Israeli opposition won’t deter Hamas, Fatah from forging unity: PA
Palestinian factions have brushed off Israeli threats that it will not negotiate with a unity government which includes Hamas, with the Palestinian Authority (PA) saying such a hostile stance would not affect the nation’s resolve to pursue its goals.
“Israeli remarks will not change the official Palestinian position to move forward with reconciliation efforts and achieve the hopes and aspirations of our people,” PA President Mahmoud Abbas’s spokesman Nabil Abu Rudeine said in a statement released by WAFA news agency on Tuesday.
Abu Rudeine further said the two sides would keep up reconciliation efforts “in order to achieve the national project, end the occupation and establish the independent Palestinian state on all the Palestinian territory occupied in 1967, with East Jerusalem (al-Quds) as its capital.”
Abbas’s Fatah Party and Hamas have been at odds ever since the latter scored a landslide victory in Palestinian parliamentary elections in 2006. Hamas governs the Gaza Strip while Fatah has set up offices in the West Bank.
Last week, however, Fatah and Hamas signed a provisional unity agreement in the Egyptian capital, Cairo, in which the latter agreed to dissolve its administrative committee in Gaza.
The fresh Hamas-Fatah reconciliation efforts have enraged Israeli Prime Minister Benjamin Netanyahu, who said that the regime would not accept “imaginary appeasement where the Palestinian side is reconciling at the expense of our existence.”
On Tuesday, Netanyahu’s office said in a statement that Tel Aviv had decided not to hold talks with a Palestinian unity government that includes Hamas unless the resistance movement meets a range of conditions.
Those conditions include a demand that Hamas recognize the Israeli regime, disarm, sever its ties with Iran, return the bodies of Israelis that are claimed to be held in Gaza, and that the Palestinian Authorrity assume full security control of the coastal sliver.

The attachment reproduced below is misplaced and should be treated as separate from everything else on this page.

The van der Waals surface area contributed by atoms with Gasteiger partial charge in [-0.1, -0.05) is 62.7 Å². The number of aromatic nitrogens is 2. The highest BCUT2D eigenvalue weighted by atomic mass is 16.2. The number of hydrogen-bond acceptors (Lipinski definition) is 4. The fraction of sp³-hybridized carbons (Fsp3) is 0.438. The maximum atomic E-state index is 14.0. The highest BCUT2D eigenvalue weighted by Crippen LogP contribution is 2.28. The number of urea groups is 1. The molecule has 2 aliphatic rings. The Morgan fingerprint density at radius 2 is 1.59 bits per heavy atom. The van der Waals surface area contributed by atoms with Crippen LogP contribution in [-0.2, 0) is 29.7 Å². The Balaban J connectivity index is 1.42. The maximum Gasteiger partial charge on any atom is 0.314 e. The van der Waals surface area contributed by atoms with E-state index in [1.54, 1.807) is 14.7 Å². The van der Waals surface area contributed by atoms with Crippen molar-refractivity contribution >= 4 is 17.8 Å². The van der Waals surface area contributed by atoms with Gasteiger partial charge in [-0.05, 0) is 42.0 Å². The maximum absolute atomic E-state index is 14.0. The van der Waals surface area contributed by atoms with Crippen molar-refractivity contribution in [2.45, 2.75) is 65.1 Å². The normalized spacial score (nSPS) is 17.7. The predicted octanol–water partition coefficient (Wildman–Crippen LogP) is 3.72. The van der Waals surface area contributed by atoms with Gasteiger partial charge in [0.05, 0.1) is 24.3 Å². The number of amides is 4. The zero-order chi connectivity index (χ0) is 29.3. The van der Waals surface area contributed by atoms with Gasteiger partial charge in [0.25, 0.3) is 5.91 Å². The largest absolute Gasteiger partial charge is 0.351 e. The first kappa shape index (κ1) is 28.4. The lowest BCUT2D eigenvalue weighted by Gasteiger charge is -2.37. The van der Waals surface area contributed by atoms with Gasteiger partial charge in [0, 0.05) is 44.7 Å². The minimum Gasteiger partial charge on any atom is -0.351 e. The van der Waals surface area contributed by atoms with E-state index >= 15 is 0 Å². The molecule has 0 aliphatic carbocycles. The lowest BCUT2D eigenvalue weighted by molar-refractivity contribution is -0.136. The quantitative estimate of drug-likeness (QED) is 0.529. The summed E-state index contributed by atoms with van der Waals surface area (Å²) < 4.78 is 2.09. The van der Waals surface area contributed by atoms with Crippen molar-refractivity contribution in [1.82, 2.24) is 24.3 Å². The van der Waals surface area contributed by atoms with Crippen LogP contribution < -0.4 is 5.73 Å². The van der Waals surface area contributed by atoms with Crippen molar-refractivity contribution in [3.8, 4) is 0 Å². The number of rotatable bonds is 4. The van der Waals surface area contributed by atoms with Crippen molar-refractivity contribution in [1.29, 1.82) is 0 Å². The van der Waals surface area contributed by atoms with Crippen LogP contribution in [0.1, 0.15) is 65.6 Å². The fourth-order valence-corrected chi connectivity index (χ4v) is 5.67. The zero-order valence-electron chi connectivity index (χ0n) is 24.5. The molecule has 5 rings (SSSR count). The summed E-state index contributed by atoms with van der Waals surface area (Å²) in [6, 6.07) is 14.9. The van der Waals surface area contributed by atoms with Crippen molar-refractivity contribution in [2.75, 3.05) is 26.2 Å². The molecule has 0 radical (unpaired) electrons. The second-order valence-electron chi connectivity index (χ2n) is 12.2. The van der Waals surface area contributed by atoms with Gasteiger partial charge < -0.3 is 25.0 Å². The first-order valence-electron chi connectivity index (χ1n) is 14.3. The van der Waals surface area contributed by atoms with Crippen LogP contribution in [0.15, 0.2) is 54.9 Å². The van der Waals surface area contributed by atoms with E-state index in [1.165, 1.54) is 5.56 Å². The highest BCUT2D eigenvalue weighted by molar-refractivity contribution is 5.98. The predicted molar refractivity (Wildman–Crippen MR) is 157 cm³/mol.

Abu Rudeine further emphasized that the reconciliation deal and the PA’s return to Gaza had been welcomed by the international community, adding this would “achieve the aspirations of our people … ending the occupation and establishing an independent Palestinian state.”
Hamas rejects ‘Zionist interventionism’
Additionally, Hamas spokesman Hazem Qassem said that “the conditions [set] by the occupation reveal that Israel is greatly injured by the reconciliation,” adding however that such an attitude is nothing new.
Another Hamas spokesman Fawzi Barhoum also told AFP that the Palestinian movement would ignore “blatant Zionist interventions in Palestinian issues.”
“The response must be to continue to strengthen the internal Palestinian front, and complete the reconciliation in every file under what was agreed in the Cairo agreement,” he added.
Hamas and Fatah had agreed on a unity government in April 2014, but it fell apart months later as the two sides failed to narrow their differences.
In the same year, the latest round of Israeli-Palestinian talks collapsed. Among the major sticking points in those discussions was Israel’s continued settlement expansion on Palestinian territories.